Script Scrap

Exploring the languages in the web of technology

Cascading Style Sheets (CSS)

Cascading style sheets provide the color and design of the web. You can link to them from your page or you can put the code directly into your page. Linked pages is the preferred way to do it because it makes your designing consistent and easier.

Style sheets have a selector which specifies which type of elements the style will affect, then inside curly brackets are properties and values: selector {property:value;}

Each property of each element can be set to any if a given set of values, for instance, if you want to make all the h1 headings green then you would place h1 {color:green;} in your CSS.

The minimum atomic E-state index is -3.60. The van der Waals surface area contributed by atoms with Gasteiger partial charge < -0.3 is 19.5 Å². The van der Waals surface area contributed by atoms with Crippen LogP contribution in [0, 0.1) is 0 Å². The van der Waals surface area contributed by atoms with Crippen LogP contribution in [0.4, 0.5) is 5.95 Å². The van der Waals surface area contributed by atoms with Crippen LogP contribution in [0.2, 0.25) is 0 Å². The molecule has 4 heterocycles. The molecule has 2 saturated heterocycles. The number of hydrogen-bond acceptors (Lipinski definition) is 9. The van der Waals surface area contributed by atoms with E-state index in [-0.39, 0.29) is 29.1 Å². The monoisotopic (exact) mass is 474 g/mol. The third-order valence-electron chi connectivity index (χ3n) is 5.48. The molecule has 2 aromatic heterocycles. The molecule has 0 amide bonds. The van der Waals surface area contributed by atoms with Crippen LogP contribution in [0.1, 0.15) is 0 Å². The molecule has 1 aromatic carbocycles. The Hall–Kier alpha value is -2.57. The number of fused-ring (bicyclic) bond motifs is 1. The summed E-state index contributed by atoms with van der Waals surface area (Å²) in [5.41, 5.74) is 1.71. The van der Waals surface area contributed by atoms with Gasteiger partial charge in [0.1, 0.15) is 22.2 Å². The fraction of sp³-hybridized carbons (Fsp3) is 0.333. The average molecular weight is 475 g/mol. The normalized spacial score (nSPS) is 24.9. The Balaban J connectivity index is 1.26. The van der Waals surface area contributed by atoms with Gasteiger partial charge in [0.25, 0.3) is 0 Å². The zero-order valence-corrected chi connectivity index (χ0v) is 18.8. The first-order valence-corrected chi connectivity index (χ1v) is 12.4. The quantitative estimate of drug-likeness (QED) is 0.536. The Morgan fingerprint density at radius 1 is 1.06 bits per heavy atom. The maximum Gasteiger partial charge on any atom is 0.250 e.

Often a selector will have multiple properties or values so most coders place the properties and values on their own lines indented like this:

h1 {
p {

Classes and ids can be used to indicate certain tags. For instance, if you don't want all of your list elements to be green, just some of them, you can give the ones that you want to be green a class of "green" In your html:

<li class="green">The text that will be green<li>

and then in your CSS you put:

.green {

and your result will be:

If you only want to do one element then id's are more semantically accurate. In your HTML you use id="sometext" and in your CSS you use #sometext for your selector.

You can use multiple selectors to more precisely specify what elements you want affected by the set of rules. For instance, if you want only paragraphs within class wrapper to be affected then you could use .wrapper>p for your selector.

There are many other unique things that you can do with CSS. This is just the start.